Clinical Pearls & Morning Reports

Posted by Carla Rothaus, MD

Published February 14, 2024


Are vascular complications common in Behҫet’s syndrome?

Behҫet’s syndrome is a chronic, multisystem, inflammatory condition with a relapsing and remitting course. Read the NEJM Review Article here.

Clinical Pearls

Q: Describe some of the epidemiological features of Behҫet’s syndrome.

A: The highest prevalence of Behҫet’s syndrome is found in Turkey, with 420 cases per 100,000 persons. The mean age at diagnosis is approximately 30 years, with the majority of patients presenting between the ages of 15 and 45 years. Disease activity tends to wane with advancing age. Although there is no difference in the incidence of Behҫet’s syndrome according to sex, male patients are more likely than female patients to have severe forms of the disease.

Q: Is the eye frequently affected in Behҫet’s syndrome?

A: The eye is the most frequently affected major organ in Behҫet’s syndrome, with ocular involvement occurring in approximately 50% of patients. Bilateral involvement is observed in 75 to 80% of new cases with ocular manifestations, on average occurring 2 years after the onset of the initial symptoms. Panuveitis is the most common presentation.

Morning Report Questions

Q: What is the most common clinical manifestation of Behҫet’s syndrome?

A: Recurrent oral ulceration, a hallmark of Behҫet’s syndrome, is the most common clinical manifestation, followed by genital ulcers, papulopustular lesions, and nodular skin lesions. Up to a third of patients present with only these manifestations throughout the course of their illness. Oral ulcers are typically both the initial and most persistent symptom in Behҫet’s syndrome. Roughly half the patients with Behҫet’s syndrome have joint involvement, which typically manifests as nondeforming, self-limited monoarthralgia or oligoarthralgia or arthritis, primarily affecting the knees, ankles, wrists, and elbows. The prevalence of gastrointestinal involvement varies substantially across ethnic groups, with rates below 5% in Europe and the Middle East and up to 20% in East Asia. Gastrointestinal ulcerations may occur throughout the gastrointestinal tract, leading to a range of clinical manifestations from mild to severe, including abdominal pain, diarrhea, and gastrointestinal bleeding. These symptoms may be difficult to distinguish from those found in patients with inflammatory bowel diseases.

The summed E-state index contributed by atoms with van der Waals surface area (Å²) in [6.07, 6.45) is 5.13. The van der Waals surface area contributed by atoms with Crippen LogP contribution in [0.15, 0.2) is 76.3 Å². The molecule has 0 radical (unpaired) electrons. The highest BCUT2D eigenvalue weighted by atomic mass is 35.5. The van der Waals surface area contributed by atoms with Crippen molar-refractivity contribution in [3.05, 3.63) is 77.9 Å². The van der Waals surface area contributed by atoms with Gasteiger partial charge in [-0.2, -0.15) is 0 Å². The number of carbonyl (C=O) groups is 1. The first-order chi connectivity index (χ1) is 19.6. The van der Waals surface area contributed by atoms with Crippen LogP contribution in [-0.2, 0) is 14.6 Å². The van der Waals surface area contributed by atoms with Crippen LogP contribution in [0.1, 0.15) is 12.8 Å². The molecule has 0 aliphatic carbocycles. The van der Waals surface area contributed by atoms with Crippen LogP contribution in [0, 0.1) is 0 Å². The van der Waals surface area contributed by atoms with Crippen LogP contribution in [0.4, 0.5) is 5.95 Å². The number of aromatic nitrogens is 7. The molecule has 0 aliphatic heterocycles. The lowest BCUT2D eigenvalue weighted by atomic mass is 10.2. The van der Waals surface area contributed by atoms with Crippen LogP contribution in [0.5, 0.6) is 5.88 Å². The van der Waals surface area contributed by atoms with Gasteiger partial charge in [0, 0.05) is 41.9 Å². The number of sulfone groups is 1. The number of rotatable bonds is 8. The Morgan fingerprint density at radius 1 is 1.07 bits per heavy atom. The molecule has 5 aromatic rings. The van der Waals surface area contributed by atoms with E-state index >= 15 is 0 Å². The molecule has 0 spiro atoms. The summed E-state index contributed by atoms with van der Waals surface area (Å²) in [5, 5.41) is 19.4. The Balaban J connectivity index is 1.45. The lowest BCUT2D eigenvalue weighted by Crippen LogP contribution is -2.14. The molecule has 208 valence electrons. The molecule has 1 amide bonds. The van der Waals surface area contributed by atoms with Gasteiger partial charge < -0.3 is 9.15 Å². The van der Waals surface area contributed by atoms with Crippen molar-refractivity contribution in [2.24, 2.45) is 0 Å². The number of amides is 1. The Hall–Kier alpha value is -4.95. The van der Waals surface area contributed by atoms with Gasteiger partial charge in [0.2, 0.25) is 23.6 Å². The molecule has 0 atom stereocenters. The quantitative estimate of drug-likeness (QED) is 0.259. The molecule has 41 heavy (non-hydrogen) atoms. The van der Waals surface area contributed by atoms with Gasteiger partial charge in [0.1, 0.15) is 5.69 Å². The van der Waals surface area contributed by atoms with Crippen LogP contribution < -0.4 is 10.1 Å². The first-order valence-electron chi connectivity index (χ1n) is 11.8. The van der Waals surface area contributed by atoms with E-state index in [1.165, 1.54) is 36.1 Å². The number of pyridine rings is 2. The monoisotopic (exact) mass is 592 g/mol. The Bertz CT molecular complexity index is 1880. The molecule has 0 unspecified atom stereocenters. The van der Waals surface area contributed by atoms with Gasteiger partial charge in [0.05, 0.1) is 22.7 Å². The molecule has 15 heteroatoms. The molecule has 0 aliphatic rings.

Q: Are vascular complications common in Behҫet’s syndrome?

A: Vascular Behҫet’s syndrome can affect both veins and arteries of varying calibers and typically follows a relapsing course. Overall, the estimated 5-year cumulative risk of recurrent vascular events among patients with Behҫet’s syndrome is close to 40%. Superficial thrombophlebitis and deep-vein thrombosis are the most common manifestation of vascular Behҫet’s syndrome, occurring in 15 to 40% of cases. In patients with deep-vein thrombosis, there is a predilection for lower limb involvement, which can lead to a severe post-thrombotic syndrome. Pulmonary embolism is rare. Thrombotic events have also been noted in several other locations, including portal or suprahepatic veins (Budd–Chiari syndrome), the superior or inferior vena cava, and cerebral sinuses. Patients with arterial manifestations of Behҫet’s syndrome primarily present with aneurysms but may also have thrombotic occlusion or stenosis. Involvement of the pulmonary artery, although rare, is highly specific for Behҫet’s syndrome. Vascular Behҫet’s syndrome is the leading cause of death among patients with Behҫet’s disease, which is mainly due to arterial aneurysms (e.g., aortic or pulmonary) and Budd–Chiari syndrome.

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